Browsing the archives for the Republican Party category.

Trump Unfairly Expected to Answer Questions

Bad Hair

Going back to the debate, which really was the most fun thing that happened this week … now Trump is whining that Lester Holt “went after” him and asked him unfair questions.  In truth, Lester Holt was barely there and only occasionally got in a word edgewise.

But in reviewing the transcript, it struck me that Holt spent more time aiming questions at Trump simply because Trump wouldn’t provide simple answers. Hillary Clinton would answer questions. She spoke in complete sentences that got right to what she wanted to say. Trump would spew out word salad, and Holt kept having to ask the same question again. For example:

HOLT: Mr. Trump, we’re talking about the burden that Americans have to pay, yet you have not released your tax returns. And the reason nominees have released their returns for decades is so that voters will know if their potential president owes money to — who he owes it to and any business conflicts. Don’t Americans have a right to know if there are any conflicts of interest?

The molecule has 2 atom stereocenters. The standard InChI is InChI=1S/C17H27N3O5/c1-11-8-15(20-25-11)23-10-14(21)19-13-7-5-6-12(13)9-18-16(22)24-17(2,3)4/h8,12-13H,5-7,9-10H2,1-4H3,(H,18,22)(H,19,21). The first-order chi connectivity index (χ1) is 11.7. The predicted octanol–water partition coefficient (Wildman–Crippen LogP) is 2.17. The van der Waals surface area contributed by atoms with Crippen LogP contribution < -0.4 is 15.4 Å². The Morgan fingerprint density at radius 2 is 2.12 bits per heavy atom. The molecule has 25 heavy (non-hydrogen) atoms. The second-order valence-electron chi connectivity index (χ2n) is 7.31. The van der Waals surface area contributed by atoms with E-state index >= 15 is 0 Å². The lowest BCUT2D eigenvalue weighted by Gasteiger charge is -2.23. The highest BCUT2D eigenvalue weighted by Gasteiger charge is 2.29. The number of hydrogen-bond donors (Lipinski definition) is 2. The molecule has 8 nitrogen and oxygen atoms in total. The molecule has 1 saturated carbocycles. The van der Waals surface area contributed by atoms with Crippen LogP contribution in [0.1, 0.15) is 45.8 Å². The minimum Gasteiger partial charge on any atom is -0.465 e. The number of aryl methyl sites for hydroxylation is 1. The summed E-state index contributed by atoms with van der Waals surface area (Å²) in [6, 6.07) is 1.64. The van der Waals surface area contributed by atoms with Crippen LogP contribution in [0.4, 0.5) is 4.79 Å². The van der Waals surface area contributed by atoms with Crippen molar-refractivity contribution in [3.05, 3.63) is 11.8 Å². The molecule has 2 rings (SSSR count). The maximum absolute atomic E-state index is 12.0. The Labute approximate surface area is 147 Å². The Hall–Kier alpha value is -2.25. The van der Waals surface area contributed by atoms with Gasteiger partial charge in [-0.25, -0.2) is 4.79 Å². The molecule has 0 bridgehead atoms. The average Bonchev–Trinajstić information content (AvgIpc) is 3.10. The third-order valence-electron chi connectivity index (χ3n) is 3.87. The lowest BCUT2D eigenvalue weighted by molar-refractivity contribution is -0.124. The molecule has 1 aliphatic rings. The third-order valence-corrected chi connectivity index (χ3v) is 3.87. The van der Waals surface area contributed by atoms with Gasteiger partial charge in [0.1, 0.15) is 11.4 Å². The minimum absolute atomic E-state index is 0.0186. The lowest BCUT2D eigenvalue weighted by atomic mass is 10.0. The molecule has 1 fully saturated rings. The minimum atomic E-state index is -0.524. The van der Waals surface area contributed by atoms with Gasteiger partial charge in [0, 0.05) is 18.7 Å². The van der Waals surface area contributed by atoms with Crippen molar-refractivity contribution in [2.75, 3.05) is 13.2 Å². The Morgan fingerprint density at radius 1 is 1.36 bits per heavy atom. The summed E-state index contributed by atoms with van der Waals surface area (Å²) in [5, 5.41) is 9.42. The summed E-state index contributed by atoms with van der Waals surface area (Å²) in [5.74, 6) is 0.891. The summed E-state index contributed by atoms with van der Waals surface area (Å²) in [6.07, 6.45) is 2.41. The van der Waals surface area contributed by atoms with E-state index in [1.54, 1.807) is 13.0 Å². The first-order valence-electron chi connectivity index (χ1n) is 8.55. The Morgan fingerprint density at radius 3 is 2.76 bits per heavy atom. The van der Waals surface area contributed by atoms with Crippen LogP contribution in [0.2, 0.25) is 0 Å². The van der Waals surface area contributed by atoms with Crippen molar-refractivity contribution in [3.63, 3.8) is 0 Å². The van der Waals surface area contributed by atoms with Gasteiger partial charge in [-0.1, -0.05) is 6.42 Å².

TRUMP: I don’t mind releasing — I’m under a routine audit. And it’ll be released. And — as soon as the audit’s finished, it will be released.

But you will learn more about Donald Trump by going down to the federal elections, where I filed a 104-page essentially financial statement of sorts, the forms that they have. It shows income — in fact, the income — I just looked today — the income is filed at $694 million for this past year, $694 million. If you would have told me I was going to make that 15 or 20 years ago, I would have been very surprised.

But that’s the kind of thinking that our country needs. When we have a country that’s doing so badly, that’s being ripped off by every single country in the world, it’s the kind of thinking that our country needs, because everybody — Lester, we have a trade deficit with all of the countries that we do business with, of almost $800 billion a year. You know what that is? That means, who’s negotiating these trade deals?